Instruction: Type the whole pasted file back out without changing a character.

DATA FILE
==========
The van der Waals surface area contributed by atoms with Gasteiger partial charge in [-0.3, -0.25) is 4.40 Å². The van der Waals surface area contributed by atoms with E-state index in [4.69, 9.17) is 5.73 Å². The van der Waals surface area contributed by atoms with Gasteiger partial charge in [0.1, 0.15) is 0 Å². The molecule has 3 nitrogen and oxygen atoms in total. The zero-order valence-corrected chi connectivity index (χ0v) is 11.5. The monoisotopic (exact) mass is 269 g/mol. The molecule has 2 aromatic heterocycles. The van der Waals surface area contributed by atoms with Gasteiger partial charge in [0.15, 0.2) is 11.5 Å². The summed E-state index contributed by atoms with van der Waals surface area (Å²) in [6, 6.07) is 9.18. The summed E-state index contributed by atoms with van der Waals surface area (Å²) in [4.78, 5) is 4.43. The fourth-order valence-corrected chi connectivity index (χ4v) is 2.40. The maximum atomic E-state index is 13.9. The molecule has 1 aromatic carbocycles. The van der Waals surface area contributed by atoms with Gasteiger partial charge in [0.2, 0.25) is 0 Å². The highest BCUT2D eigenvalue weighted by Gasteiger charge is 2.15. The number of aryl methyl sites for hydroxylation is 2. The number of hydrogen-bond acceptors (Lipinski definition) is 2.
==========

The van der Waals surface area contributed by atoms with Gasteiger partial charge in [-0.3, -0.25) is 4.40 Å². The van der Waals surface area contributed by atoms with E-state index in [4.69, 9.17) is 5.73 Å². The van der Waals surface area contributed by atoms with Gasteiger partial charge in [0.1, 0.15) is 0 Å². The molecule has 3 nitrogen and oxygen atoms in total. The zero-order valence-corrected chi connectivity index (χ0v) is 11.5. The monoisotopic (exact) mass is 269 g/mol. The molecule has 2 aromatic heterocycles. The van der Waals surface area contributed by atoms with Gasteiger partial charge in [0.15, 0.2) is 11.5 Å². The summed E-state index contributed by atoms with van der Waals surface area (Å²) in [6, 6.07) is 9.18. The summed E-state index contributed by atoms with van der Waals surface area (Å²) in [4.78, 5) is 4.43. The fourth-order valence-corrected chi connectivity index (χ4v) is 2.40. The maximum atomic E-state index is 13.9. The molecule has 1 aromatic carbocycles. The van der Waals surface area contributed by atoms with Gasteiger partial charge in [0.2, 0.25) is 0 Å². The highest BCUT2D eigenvalue weighted by Gasteiger charge is 2.15. The number of aryl methyl sites for hydroxylation is 2. The number of hydrogen-bond acceptors (Lipinski definition) is 2.